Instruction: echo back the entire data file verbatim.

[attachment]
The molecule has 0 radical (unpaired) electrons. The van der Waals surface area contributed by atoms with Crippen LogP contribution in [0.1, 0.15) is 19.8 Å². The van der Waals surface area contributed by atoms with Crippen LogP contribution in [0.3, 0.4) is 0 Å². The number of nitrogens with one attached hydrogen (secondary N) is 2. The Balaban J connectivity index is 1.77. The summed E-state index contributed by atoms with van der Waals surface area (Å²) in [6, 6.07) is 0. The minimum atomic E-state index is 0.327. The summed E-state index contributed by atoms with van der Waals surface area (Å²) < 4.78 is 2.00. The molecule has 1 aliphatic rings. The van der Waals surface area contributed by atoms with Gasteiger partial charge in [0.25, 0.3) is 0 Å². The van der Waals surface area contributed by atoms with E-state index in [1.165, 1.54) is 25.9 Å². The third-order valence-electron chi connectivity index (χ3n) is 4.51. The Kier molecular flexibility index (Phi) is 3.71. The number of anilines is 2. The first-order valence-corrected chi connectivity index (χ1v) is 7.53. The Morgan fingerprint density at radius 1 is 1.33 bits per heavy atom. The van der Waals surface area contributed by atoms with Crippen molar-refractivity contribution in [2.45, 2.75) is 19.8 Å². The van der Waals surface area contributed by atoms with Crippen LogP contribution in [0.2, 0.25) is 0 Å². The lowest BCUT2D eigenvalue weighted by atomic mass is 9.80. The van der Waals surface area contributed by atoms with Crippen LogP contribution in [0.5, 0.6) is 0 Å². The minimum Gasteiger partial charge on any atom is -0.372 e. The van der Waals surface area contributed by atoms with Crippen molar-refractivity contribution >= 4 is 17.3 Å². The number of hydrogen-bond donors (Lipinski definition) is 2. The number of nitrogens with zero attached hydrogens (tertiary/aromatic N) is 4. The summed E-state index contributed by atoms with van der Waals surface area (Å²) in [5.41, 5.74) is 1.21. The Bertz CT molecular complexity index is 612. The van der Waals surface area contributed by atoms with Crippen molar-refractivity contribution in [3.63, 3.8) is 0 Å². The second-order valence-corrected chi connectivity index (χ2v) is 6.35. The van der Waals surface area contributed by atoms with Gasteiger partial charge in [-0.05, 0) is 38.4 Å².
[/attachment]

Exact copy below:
The molecule has 0 radical (unpaired) electrons. The van der Waals surface area contributed by atoms with Crippen LogP contribution in [0.1, 0.15) is 19.8 Å². The van der Waals surface area contributed by atoms with Crippen LogP contribution in [0.3, 0.4) is 0 Å². The number of nitrogens with one attached hydrogen (secondary N) is 2. The Balaban J connectivity index is 1.77. The summed E-state index contributed by atoms with van der Waals surface area (Å²) in [6, 6.07) is 0. The minimum atomic E-state index is 0.327. The summed E-state index contributed by atoms with van der Waals surface area (Å²) < 4.78 is 2.00. The molecule has 1 aliphatic rings. The van der Waals surface area contributed by atoms with Gasteiger partial charge in [0.25, 0.3) is 0 Å². The van der Waals surface area contributed by atoms with E-state index in [1.165, 1.54) is 25.9 Å². The third-order valence-electron chi connectivity index (χ3n) is 4.51. The Kier molecular flexibility index (Phi) is 3.71. The number of anilines is 2. The first-order valence-corrected chi connectivity index (χ1v) is 7.53. The Morgan fingerprint density at radius 1 is 1.33 bits per heavy atom. The van der Waals surface area contributed by atoms with Crippen molar-refractivity contribution in [2.45, 2.75) is 19.8 Å². The van der Waals surface area contributed by atoms with Crippen LogP contribution in [0.2, 0.25) is 0 Å². The lowest BCUT2D eigenvalue weighted by atomic mass is 9.80. The van der Waals surface area contributed by atoms with Crippen LogP contribution in [0.5, 0.6) is 0 Å². The minimum Gasteiger partial charge on any atom is -0.372 e. The van der Waals surface area contributed by atoms with Crippen molar-refractivity contribution >= 4 is 17.3 Å². The number of hydrogen-bond donors (Lipinski definition) is 2. The number of nitrogens with zero attached hydrogens (tertiary/aromatic N) is 4. The summed E-state index contributed by atoms with van der Waals surface area (Å²) in [5.41, 5.74) is 1.21. The Bertz CT molecular complexity index is 612. The van der Waals surface area contributed by atoms with Crippen molar-refractivity contribution in [3.63, 3.8) is 0 Å². The second-order valence-corrected chi connectivity index (χ2v) is 6.35. The van der Waals surface area contributed by atoms with Gasteiger partial charge in [-0.05, 0) is 38.4 Å².